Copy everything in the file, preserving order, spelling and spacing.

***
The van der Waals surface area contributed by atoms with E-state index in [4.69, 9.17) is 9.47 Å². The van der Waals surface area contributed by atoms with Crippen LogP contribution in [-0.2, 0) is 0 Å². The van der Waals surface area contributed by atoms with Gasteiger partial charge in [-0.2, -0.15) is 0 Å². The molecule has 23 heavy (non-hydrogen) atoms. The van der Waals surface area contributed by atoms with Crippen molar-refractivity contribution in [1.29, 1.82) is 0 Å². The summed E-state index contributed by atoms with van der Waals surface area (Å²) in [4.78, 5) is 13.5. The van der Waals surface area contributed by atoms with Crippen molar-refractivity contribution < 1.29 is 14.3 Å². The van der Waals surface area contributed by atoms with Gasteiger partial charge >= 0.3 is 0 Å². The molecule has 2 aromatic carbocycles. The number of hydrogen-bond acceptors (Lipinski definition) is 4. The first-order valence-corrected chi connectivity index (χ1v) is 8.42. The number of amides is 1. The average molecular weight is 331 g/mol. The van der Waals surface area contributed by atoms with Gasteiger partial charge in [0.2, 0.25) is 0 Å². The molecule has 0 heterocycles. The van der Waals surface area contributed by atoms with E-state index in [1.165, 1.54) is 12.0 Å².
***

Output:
The van der Waals surface area contributed by atoms with E-state index in [4.69, 9.17) is 9.47 Å². The van der Waals surface area contributed by atoms with Crippen LogP contribution in [-0.2, 0) is 0 Å². The van der Waals surface area contributed by atoms with Gasteiger partial charge in [-0.2, -0.15) is 0 Å². The molecule has 23 heavy (non-hydrogen) atoms. The van der Waals surface area contributed by atoms with Crippen molar-refractivity contribution in [1.29, 1.82) is 0 Å². The summed E-state index contributed by atoms with van der Waals surface area (Å²) in [4.78, 5) is 13.5. The van der Waals surface area contributed by atoms with Crippen molar-refractivity contribution < 1.29 is 14.3 Å². The van der Waals surface area contributed by atoms with Gasteiger partial charge >= 0.3 is 0 Å². The molecule has 2 aromatic carbocycles. The number of hydrogen-bond acceptors (Lipinski definition) is 4. The first-order valence-corrected chi connectivity index (χ1v) is 8.42. The number of amides is 1. The average molecular weight is 331 g/mol. The van der Waals surface area contributed by atoms with Gasteiger partial charge in [0.2, 0.25) is 0 Å². The molecule has 0 heterocycles. The van der Waals surface area contributed by atoms with E-state index in [1.165, 1.54) is 12.0 Å².